Huge Turning Point By Mormon Church or Dangerous Scheme?

Orem, Utah
Orem, Utah

How could it be anything other than groundbreaking news when leaders of a large and very conservative church support legislation to end discrimination against LGBT people?!

I never thought I'd live long enough to see headlines like this one from AP: "Mormon Leaders Call for Measures Protecting Gay Rights" and this one from the Salt Lake Tribune: "In Major Move, Mormon Apostles Call for Statewide LGBT Protections."

If we can win the support of a conservative faith like the Mormon Church, we must be nearing the end of our battle for full equality!

Sadly, the story behind the headlines is nothing to celebrate. In fact, yesterday's announcement from the church is part of a shrewd political strategy that's both alarming and dangerous.

The Mormon Church has been on a major campaign to rehabilitate its image after it was exposed as the driving force behind the passage of Prop. 8, the California ballot initiative that repealed the freedom to marry for same-sex couples in California. Their huge "I'm a Mormon" ad campaign attempted to show that the church is diverse ("even tattooed rock stars are Mormons!"), and they've softened their rhetoric regarding LGBT people. The church is even OK with domestic partnerships now.

So it's easy to think that the January 27 announcement from leaders of the Mormon Church is one more step in the right direction, even though the statement reiterates their opposition to our freedom to marry. The devil, as they say, lies in the details. The announcement went further than the headlines that reported it, saying that laws protecting LGBT people from discrimination must also "protect religious freedom." In essence, their position is that "it should be illegal to discriminate against LGBT people unless you believe they should be discriminated against."

Well, churches are already protected from having to hire clergy who don't practice their faith, just as they have the freedom to discriminate against women in their leadership. No one is attempting to infringe on the rights of the church and its members to lead and practice the faith in which they believe. But that's not enough for the LDS church and for religious conservative extremists around the country. They're working federally and in states across the nation to pass broad exemptions to non-discrimination laws that effectively gut civil rights protections under the guise of protecting religious freedoms. And right now in the Idaho statehouse, and elsewhere around the country, they're fighting new anti-discrimination bills by saying they infringe on religious freedoms.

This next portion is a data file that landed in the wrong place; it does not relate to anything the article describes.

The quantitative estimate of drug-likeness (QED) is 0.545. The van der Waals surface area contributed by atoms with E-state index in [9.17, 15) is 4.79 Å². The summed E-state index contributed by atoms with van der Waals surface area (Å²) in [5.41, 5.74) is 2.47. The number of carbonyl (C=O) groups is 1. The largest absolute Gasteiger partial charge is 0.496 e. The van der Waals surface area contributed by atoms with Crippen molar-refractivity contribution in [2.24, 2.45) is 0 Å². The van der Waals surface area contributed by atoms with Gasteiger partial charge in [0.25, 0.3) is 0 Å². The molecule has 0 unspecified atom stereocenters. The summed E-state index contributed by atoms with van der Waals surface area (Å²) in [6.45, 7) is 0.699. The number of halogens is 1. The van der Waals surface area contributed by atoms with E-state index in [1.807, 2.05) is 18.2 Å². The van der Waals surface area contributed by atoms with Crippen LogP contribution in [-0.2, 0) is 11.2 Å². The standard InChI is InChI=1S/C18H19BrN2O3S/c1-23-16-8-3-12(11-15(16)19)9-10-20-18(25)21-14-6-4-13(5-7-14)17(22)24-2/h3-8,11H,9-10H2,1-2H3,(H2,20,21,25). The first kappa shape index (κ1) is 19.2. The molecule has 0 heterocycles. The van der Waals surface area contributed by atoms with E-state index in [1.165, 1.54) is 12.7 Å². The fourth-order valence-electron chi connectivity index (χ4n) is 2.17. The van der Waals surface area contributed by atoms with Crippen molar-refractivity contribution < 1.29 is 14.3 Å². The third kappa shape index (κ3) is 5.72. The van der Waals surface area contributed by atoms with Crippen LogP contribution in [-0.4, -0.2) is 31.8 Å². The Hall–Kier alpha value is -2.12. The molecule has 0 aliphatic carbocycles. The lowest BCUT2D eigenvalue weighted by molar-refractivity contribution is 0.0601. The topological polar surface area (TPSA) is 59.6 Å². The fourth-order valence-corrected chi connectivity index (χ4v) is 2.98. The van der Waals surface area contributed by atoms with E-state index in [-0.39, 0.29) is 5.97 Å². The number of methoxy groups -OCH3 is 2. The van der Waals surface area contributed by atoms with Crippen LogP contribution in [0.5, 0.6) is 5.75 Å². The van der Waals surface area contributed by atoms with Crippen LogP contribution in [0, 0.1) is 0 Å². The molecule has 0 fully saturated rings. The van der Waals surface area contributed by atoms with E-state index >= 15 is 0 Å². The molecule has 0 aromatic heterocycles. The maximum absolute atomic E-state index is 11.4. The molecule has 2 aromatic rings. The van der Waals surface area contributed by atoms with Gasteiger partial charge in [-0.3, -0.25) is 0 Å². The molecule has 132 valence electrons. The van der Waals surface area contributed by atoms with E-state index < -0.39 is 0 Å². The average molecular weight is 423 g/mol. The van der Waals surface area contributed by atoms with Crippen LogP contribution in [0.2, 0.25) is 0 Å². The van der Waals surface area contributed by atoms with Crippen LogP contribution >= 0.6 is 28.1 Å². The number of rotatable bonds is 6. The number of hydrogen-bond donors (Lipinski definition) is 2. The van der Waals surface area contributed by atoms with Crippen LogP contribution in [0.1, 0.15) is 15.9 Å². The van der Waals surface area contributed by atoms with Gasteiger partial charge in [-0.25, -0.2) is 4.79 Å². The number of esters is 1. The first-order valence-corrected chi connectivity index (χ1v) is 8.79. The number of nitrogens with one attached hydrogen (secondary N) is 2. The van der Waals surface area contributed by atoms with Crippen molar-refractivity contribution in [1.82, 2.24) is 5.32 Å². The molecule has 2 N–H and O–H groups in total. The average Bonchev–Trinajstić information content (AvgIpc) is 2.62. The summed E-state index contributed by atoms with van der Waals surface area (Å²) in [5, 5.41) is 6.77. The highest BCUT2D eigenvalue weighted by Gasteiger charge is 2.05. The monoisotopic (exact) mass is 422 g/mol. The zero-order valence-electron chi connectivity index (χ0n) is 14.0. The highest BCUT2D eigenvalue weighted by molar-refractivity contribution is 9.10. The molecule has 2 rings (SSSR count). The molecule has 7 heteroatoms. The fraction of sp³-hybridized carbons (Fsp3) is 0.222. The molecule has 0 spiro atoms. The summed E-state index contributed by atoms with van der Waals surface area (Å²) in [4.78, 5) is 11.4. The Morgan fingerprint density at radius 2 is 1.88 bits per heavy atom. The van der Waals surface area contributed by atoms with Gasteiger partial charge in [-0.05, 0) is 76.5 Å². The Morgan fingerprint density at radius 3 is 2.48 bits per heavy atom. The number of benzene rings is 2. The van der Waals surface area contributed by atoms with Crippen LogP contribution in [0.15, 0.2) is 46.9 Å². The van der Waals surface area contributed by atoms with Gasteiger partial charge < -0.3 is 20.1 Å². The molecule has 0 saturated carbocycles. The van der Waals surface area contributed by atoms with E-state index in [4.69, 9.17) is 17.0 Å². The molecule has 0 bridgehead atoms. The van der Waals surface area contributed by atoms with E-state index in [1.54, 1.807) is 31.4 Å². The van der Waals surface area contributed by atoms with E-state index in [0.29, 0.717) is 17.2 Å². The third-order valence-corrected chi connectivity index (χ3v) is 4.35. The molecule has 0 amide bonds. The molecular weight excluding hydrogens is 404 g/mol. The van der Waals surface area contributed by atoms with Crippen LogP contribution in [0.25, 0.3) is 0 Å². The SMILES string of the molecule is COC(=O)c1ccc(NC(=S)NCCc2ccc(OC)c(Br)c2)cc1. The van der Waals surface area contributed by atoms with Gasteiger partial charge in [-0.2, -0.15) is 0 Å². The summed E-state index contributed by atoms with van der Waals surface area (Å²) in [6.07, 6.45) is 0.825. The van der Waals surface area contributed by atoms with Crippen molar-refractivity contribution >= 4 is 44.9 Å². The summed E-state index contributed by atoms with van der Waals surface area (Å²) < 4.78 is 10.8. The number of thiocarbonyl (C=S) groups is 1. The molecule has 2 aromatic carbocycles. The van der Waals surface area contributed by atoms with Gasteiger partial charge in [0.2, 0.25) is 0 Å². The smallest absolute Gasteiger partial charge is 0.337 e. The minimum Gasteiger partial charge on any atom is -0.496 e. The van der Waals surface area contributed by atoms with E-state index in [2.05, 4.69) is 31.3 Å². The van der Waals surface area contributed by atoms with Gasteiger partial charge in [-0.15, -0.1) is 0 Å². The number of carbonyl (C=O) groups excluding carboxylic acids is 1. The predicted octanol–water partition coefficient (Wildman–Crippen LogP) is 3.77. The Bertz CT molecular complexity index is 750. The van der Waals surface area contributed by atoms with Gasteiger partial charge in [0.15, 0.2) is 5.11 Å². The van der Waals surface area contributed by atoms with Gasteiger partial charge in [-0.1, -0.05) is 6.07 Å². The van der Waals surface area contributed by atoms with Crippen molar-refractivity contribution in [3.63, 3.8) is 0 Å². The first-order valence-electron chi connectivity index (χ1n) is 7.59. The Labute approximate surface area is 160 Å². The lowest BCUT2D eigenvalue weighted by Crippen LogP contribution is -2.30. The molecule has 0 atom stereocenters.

You have to ask yourself, what are the religious freedoms that need to be protected? The freedom for a waiter to not serve a lesbian couple? The freedom for a hotelier to deny a room to a transgender man? The freedom for a teacher to refuse to teach LGBT kids?

And just where do these religious freedoms end? There are many different religions practiced in this country and each has unique beliefs. Should it be legal to fire a mom who divorces her husband? Should a Muslim man be free to turn away a woman who wants to rent a car from him?

It's important that no one be confused by the false contrast between freedom from discrimination and freedom of religion. The same arguments being made now by religious fundamentalists, about legislation protecting LGBT people from discrimination violating their religious freedom, were made against laws to protect people from discrimination on the basis of race, gender and other factors. They didn't pass muster then and they don't now.

In our democracy, people of faith are just as free to practice their religion as they always have been, and to believe whatever they choose. They can even discriminate within the confines of their own homes. But personal beliefs should never be license to discriminate against people in the public sphere. We must remain vigilant and marshal our forces against insidious efforts to equate religious freedom with the right to harm other people.

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